Given AY’s food focus this month, it seems appropriate to share a thought or two about my experiences in the food-services industry.


My first real job was at a hamburger joint on Highway 79 on the southwest side of Pine Bluff: Rich’s Hamburgers No. 3. I had just turned 16. It was time to make some spending money.

Among other things, that first job taught me the value of a dollar. That’s exactly what I made an hour.

Despite the meager wages, there was a big benefit for a teenage boy: free food. After school, I would run track, shower, then head straight to work, where I’d prepare a mound of fries and a jumbo burger. I’d disappear to a backroom where I’d wash it all down with a quart of Coke. Then I’d put on my white shirt and do homework until my shift began.

Rich’s was part of a locally owned enterprise. As the name indicates, where I worked was the third in the chain. Our establishment was simple: a small, cinder block building with an enclosed area on the front where people could place their orders at a counter and then sit on benches to await their food and beverages.

Competing with McDonald’s, Tastee Freez and a few other chains, our little hamburger place had its work cut out for it. Business could be slow — and I, being inexperienced, was assigned the slower shifts, which tended to be Sunday afternoons and weeknights.

Usually I was there with just one other worker, an affable woman in her 30s, and as we waited for customers through seemingly interminable evenings, we talked. The manager wanted us to be visible — people driving by on Highway 79 might stop if there were signs of life inside — so I would sit at one end of the counter and she would sit at the other, our Coke cups discreetly beneath the counter. We would tell jokes and talk about how we wished we made more money. This was a whole new experience for me: talking to an adult as a peer.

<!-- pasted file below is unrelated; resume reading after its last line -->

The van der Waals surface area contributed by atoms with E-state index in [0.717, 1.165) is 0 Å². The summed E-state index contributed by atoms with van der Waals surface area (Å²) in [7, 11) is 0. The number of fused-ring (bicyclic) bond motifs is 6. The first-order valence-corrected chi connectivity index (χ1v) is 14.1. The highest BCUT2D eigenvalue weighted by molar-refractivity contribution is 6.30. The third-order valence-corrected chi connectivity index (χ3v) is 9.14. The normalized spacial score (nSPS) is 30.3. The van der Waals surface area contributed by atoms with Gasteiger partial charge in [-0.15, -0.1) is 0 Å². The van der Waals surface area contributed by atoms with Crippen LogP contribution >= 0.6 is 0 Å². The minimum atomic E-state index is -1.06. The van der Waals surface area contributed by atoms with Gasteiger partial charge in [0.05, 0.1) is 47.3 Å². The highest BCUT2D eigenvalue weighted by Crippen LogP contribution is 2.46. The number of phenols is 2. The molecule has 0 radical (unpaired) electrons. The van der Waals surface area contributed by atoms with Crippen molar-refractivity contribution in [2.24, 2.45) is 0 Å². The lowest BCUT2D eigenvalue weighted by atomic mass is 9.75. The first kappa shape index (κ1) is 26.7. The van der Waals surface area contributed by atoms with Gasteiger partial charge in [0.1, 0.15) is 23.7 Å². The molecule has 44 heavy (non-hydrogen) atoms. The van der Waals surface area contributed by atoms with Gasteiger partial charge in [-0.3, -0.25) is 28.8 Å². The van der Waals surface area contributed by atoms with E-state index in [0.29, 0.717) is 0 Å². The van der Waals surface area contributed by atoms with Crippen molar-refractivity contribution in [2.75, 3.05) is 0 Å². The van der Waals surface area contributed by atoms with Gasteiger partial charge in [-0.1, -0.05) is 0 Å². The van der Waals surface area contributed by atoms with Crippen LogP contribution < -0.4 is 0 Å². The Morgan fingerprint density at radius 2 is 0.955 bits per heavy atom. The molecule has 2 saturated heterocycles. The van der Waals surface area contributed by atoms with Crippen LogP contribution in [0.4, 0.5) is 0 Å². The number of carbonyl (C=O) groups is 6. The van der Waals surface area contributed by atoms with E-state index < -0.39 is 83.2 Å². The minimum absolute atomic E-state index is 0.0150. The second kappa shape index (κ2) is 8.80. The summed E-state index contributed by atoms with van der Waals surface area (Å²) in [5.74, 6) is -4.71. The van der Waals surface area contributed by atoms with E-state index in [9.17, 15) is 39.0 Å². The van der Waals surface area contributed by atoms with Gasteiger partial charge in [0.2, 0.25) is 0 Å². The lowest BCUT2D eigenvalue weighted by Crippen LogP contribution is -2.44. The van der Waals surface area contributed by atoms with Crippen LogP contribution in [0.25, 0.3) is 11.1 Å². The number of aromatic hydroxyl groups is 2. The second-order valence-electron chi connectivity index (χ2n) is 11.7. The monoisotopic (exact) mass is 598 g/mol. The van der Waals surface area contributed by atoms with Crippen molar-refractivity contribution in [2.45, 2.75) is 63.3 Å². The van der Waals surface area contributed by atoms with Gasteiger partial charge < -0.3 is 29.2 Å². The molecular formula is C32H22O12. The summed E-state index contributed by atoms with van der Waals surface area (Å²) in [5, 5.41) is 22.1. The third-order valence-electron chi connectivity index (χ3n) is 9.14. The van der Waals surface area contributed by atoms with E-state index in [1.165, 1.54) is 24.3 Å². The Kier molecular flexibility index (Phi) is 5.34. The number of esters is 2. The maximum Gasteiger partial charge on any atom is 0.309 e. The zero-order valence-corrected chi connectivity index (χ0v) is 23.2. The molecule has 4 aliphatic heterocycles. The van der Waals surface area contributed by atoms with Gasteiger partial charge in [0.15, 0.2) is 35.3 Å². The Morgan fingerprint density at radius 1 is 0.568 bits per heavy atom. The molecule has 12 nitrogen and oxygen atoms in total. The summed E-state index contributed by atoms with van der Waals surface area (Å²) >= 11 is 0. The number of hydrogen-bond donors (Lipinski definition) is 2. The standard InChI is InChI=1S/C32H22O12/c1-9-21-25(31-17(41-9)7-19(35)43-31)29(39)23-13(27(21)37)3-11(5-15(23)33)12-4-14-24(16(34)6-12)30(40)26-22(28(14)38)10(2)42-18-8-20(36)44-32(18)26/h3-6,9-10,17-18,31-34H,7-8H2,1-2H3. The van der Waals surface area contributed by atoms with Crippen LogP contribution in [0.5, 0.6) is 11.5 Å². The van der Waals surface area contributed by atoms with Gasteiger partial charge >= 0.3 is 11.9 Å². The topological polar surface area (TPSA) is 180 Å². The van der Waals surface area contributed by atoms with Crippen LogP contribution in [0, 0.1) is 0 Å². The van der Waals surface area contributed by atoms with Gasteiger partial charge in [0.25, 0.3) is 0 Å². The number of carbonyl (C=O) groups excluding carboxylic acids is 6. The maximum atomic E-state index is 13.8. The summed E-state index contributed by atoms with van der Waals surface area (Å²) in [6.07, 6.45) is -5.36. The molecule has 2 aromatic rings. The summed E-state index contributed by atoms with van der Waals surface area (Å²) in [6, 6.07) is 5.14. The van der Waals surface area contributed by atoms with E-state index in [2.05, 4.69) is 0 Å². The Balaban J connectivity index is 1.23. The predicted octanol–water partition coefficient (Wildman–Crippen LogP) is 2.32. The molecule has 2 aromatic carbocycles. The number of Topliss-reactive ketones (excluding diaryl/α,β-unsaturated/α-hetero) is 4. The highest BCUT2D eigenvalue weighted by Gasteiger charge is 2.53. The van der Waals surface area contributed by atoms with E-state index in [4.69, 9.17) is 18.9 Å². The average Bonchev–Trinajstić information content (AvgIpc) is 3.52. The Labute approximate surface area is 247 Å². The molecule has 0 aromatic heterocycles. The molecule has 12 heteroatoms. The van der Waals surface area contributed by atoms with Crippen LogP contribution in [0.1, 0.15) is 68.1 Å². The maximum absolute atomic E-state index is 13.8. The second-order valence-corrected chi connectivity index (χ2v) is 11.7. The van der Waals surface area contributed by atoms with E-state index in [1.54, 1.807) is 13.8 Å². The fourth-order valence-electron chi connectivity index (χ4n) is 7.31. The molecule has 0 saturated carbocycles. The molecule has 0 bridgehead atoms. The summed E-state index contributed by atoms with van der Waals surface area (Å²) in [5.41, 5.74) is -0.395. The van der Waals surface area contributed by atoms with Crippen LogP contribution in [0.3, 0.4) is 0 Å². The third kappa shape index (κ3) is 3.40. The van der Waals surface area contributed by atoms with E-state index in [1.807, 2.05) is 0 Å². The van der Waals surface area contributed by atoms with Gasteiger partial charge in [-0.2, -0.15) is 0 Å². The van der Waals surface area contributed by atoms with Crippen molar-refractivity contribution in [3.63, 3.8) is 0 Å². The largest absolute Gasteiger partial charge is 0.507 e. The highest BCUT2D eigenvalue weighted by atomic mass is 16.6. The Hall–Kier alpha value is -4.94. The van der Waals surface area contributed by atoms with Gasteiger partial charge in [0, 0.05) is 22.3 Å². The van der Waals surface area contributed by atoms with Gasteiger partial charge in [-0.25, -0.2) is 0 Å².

Around 9:30 p.m. we would start shutting down. I’d scrub the grill, empty the grease traps, then clean the asphalt parking lot. Picking up sodden pieces of food and other trash on cold, rainy nights was an especially humbling experience.

Not to paint too gloomy a picture. Nights when we did good business offered opportunities to flirt, as I served schoolmates parfaits and cherry Cokes. And did I mention all that free food? Even though I was running track, I was gaining weight. I guess that was the biggest factor in my decision to quit my job that spring. There were no events in waddling.

Seven years and several short-term jobs later, I worked as a waiter in Oxford, Miss., while going to graduate school at Ole Miss. I shared a house with a couple from New York, Paul and Debbie. He was a fellow student, she was a server at a restaurant connected to a motel. There was an opening for a server, and, thanks to Debbie, all I really needed to do was apply. I showed up one morning at 7 for a brief orientation, and then I was turned loose on the public.

Breakfast was a breeze, there being few customers, but starting shortly before noon, things got busy. A crowd of sorority girls, dressed as if they were going to some formal function, was seated at one of my tables. The order-taking went well. But when it came time to deliver the food, I overestimated my ability to balance a serving tray on one palm … and let one full of food slide into one young lady’s lap. I’ll never forget her terrified look. She shrieked. I froze.

The hostess rushed up, saying breathlessly, “Sonny, run, get some towels!”

I managed to look for towels for quite a spell. By the time I returned to the dining room, the sorority girls were gone. The hostess said everything was OK; she’d told the young woman to get her outfit dry-cleaned and bill the restaurant.

Despite that calamitous first day, I somehow kept the job for a while.

These experiences taught me that food service was not my future. I’ll close with this thought: Really good servers work hard and, by and large, don’t make what they’re worth. A generous tip is a nice way to say thanks.

Now, why am I craving a cheeseburger?

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